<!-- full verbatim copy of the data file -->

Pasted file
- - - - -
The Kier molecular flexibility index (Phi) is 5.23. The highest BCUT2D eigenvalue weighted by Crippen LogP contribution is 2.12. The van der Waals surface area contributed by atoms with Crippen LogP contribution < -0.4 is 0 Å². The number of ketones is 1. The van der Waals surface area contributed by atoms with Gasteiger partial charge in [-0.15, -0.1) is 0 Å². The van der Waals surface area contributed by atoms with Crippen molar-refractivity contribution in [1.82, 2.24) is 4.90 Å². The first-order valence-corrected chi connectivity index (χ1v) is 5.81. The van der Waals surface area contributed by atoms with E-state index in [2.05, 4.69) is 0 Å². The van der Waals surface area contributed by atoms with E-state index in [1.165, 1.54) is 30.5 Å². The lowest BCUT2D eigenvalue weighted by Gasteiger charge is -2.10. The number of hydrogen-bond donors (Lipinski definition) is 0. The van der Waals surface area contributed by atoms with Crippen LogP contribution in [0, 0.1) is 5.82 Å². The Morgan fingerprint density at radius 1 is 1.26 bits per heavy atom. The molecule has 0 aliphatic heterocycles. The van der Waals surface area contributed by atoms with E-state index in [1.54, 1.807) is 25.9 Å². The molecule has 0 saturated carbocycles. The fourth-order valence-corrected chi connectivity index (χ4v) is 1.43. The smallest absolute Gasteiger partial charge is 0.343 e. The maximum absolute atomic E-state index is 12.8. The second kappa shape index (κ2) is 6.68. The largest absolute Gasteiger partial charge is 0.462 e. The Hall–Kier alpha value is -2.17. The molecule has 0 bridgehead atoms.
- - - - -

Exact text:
The Kier molecular flexibility index (Phi) is 5.23. The highest BCUT2D eigenvalue weighted by Crippen LogP contribution is 2.12. The van der Waals surface area contributed by atoms with Crippen LogP contribution < -0.4 is 0 Å². The number of ketones is 1. The van der Waals surface area contributed by atoms with Gasteiger partial charge in [-0.15, -0.1) is 0 Å². The van der Waals surface area contributed by atoms with Crippen molar-refractivity contribution in [1.82, 2.24) is 4.90 Å². The first-order valence-corrected chi connectivity index (χ1v) is 5.81. The van der Waals surface area contributed by atoms with E-state index in [2.05, 4.69) is 0 Å². The van der Waals surface area contributed by atoms with E-state index in [1.165, 1.54) is 30.5 Å². The lowest BCUT2D eigenvalue weighted by Gasteiger charge is -2.10. The number of hydrogen-bond donors (Lipinski definition) is 0. The van der Waals surface area contributed by atoms with Crippen LogP contribution in [0, 0.1) is 5.82 Å². The Morgan fingerprint density at radius 1 is 1.26 bits per heavy atom. The molecule has 0 aliphatic heterocycles. The van der Waals surface area contributed by atoms with E-state index in [1.54, 1.807) is 25.9 Å². The molecule has 0 saturated carbocycles. The fourth-order valence-corrected chi connectivity index (χ4v) is 1.43. The smallest absolute Gasteiger partial charge is 0.343 e. The maximum absolute atomic E-state index is 12.8. The second kappa shape index (κ2) is 6.68. The largest absolute Gasteiger partial charge is 0.462 e. The Hall–Kier alpha value is -2.17. The molecule has 0 bridgehead atoms.